The British were not immune to the beauty of Carnatic music. We have instances of singers such as Maha Vaidyanatha Sivan being appreciated by British officials. The antics and contortions of Sivagangai Periya Vaithi, are said to have scared at least one British Mem into hysterics.
Gopalakrishna Bharat’s Nandan Charitram moved a French official of Karaikkal to such an extent that he funded the first publication of the work. The Madras Jubilee Gayan Samaj opened its office in 1883 and among its patrons were such senior officials as Sir Charles Turner, Col McLeod and Gen S Chamier.
Programmes featuring Carnatic music were held at the Pachiappa’s Hall in George Town, Madras and many Englishmen attended these events. Patnam Subramanya Iyer, the composer who lived in Madras for 12 years, thereby acquiring the prefix Patnam (city), created the Raga Kathanakutoohalam, which can easily pass off as a melody in Western Music. His song ‘Raghuvamsa Sudha’ in this Raga is a favourite among instrumentalists, specially when they are performing to an International audience.
At the turn of the century, the Harikatha movement (story telling with music) was at its peak. Innovations were happening in this genre. Exponents such as Harikesanallur L Muthiah Bhagavatar and Tirupazhanam Panchapakesa Sastriar were in the fore front. A popular item in their repertoire was the description of Rama’s marriage to Sita. During their discourse they let their imagination run riot and even described a ‘band’ that belted out music during the wedding procession. The ever popular ‘English Note’ was created for this.
The Imperial Durbar of 1911 marked the zenith of the British Raj. The visit certainly influenced classical music. Gauhar Jan of Calcutta and Janki Bai of Allahabad performed a mujra for King George V, and for their song ‘Yeh Hai Tajposhi Ka Jalsa Mubarak Ho Mubarak Ho’ they were given a gift of 100 guineas. M Lakshmana Suri of Madras, father of Judge and musicologist T L Venkatarama Iyer and uncle to Harikesanallur L Muthaiah Bhagavatar, composed a set of 100 verses in Sanskrit on the King. It was titled ‘George Deva Shatakam’. He was awarded the title of Mahamahopadhyaya for the effort.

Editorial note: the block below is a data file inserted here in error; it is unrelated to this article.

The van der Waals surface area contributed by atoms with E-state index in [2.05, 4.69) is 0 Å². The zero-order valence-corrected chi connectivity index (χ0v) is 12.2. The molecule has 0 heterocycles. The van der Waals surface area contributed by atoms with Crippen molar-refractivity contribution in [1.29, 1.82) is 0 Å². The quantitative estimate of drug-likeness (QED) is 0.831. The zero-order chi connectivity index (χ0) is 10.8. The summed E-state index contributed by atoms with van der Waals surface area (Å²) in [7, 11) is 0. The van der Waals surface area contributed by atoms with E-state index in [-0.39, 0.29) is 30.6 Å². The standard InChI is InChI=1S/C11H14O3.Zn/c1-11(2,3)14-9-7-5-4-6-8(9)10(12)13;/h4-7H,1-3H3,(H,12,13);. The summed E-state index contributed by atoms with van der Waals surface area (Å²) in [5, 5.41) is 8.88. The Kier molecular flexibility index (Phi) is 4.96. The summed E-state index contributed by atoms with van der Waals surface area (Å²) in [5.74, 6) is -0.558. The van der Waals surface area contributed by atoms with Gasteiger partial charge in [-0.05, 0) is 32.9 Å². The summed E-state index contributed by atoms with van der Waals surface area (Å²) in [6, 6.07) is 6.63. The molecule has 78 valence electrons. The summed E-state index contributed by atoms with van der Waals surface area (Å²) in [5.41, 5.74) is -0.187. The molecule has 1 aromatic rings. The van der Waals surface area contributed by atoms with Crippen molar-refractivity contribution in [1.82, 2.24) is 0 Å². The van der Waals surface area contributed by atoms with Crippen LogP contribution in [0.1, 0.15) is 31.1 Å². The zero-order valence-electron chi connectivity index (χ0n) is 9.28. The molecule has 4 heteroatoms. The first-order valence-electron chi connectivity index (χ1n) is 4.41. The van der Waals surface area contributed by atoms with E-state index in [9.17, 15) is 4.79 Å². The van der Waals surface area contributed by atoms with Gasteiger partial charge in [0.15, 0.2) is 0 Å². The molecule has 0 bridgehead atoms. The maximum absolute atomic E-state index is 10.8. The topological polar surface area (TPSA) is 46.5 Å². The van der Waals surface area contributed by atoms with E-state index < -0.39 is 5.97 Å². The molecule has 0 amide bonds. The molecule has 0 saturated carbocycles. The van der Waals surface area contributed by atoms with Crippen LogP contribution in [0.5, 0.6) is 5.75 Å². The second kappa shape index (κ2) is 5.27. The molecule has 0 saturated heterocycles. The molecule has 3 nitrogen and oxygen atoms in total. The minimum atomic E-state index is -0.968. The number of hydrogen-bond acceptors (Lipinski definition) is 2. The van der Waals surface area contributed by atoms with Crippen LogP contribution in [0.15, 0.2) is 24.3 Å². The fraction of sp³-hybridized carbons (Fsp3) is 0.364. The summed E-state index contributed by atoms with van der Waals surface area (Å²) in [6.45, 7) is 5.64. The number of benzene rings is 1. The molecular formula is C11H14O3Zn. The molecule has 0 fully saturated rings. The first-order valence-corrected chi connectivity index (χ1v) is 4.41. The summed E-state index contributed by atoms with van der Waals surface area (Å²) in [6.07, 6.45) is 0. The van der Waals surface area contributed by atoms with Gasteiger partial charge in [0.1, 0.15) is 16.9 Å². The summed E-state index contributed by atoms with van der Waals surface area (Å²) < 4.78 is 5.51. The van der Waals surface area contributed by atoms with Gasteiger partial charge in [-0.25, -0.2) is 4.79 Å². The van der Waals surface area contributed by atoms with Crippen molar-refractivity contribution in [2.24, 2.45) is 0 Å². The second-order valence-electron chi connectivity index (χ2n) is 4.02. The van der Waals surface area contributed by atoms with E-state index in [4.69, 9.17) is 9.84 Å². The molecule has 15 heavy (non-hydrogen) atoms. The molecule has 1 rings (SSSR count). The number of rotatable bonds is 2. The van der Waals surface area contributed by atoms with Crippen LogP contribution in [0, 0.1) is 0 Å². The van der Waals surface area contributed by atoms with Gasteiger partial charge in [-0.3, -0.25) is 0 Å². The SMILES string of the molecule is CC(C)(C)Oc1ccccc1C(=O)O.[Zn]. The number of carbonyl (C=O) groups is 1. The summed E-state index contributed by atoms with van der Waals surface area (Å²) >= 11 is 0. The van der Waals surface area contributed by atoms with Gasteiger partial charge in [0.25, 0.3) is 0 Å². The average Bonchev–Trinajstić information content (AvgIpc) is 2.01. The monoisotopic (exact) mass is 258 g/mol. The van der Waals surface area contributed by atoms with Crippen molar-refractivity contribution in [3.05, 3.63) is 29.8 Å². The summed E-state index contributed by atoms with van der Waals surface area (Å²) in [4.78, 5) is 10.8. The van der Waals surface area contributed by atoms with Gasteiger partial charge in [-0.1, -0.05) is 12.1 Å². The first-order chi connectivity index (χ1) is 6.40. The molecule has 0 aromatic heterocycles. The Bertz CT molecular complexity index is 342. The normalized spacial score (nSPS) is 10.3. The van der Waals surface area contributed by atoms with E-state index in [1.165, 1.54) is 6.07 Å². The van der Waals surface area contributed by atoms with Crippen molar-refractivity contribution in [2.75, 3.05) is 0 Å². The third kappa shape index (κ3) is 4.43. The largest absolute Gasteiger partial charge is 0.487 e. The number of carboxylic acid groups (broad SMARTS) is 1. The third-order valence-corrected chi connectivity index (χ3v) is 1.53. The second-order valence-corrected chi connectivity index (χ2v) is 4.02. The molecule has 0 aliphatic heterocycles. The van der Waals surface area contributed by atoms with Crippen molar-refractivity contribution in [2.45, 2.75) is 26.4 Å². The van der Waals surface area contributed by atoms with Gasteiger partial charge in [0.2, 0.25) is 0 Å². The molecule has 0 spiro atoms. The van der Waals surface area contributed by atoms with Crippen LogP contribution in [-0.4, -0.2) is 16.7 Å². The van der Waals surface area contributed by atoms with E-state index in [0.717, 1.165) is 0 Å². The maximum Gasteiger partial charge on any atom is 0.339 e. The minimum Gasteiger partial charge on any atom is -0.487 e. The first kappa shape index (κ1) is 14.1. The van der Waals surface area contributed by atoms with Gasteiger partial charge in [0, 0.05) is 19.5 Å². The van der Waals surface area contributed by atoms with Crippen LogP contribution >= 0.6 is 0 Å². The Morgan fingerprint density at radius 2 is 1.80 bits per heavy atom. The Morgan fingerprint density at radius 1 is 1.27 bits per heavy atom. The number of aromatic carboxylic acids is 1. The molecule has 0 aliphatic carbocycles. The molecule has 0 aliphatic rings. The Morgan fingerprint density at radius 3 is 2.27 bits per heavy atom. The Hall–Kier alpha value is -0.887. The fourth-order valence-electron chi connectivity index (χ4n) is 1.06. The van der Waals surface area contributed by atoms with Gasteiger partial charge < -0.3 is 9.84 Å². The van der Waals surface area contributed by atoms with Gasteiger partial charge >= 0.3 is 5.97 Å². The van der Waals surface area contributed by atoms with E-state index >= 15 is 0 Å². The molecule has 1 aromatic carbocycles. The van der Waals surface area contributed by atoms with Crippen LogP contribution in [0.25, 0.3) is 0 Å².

The Muthialpet Sabha of George Town, Madras, announced a competition among composers for coming up with a song on King George. The eminent vocalist and composer Ramanathapuram ‘Poochi’ Srinivasa Iyengar was awarded the gold medal for his kriti ‘Satatamu Brovumayya Chakravartini’ in Raga Todi. A mangalam (benediction) too was composed. It goes ‘Jayatu Jayatu Sarvabhauma George Nama, Sundari Mary Ragni Sahita Vijayi Bhava’.
It must have been very pleasant for Queen Mary to be called a beauty. Sadly the composer is not known. In the mid-thirties, Chittoor V Nagaiah released a 78 rpm recording of a Javali, that began with the words ‘O my lovely Lalana’. The song is a delightful mix of Telugu and English. Much closer to Independence, Ariyakkudi Ramanuja Iyengar had the occasion to perform before an English collector. In order to impress him, Iyengar began with the English note. The man was not happy. ‘‘When will you sing ‘Entaro Mahanubhavulu’?’’ he asked. Carnatic music had come full circle.
The influence has not vanished with the end of the British Raj. During the Rishabha Vahanam procession at the Kapaleeswarar temple in Mylapore, it is customary for the bearers of the idol to dance to the tune of a band during the last lap of the event. The tunes played are the English note and… hold your breath, ‘For He’s a Jolly Good Fellow’! But then that is quite a good description of the Lord.
Listen to this song by Zohra Bai Agrewali that reminds us of that lost era of Kings and Maharajas and their courtesans :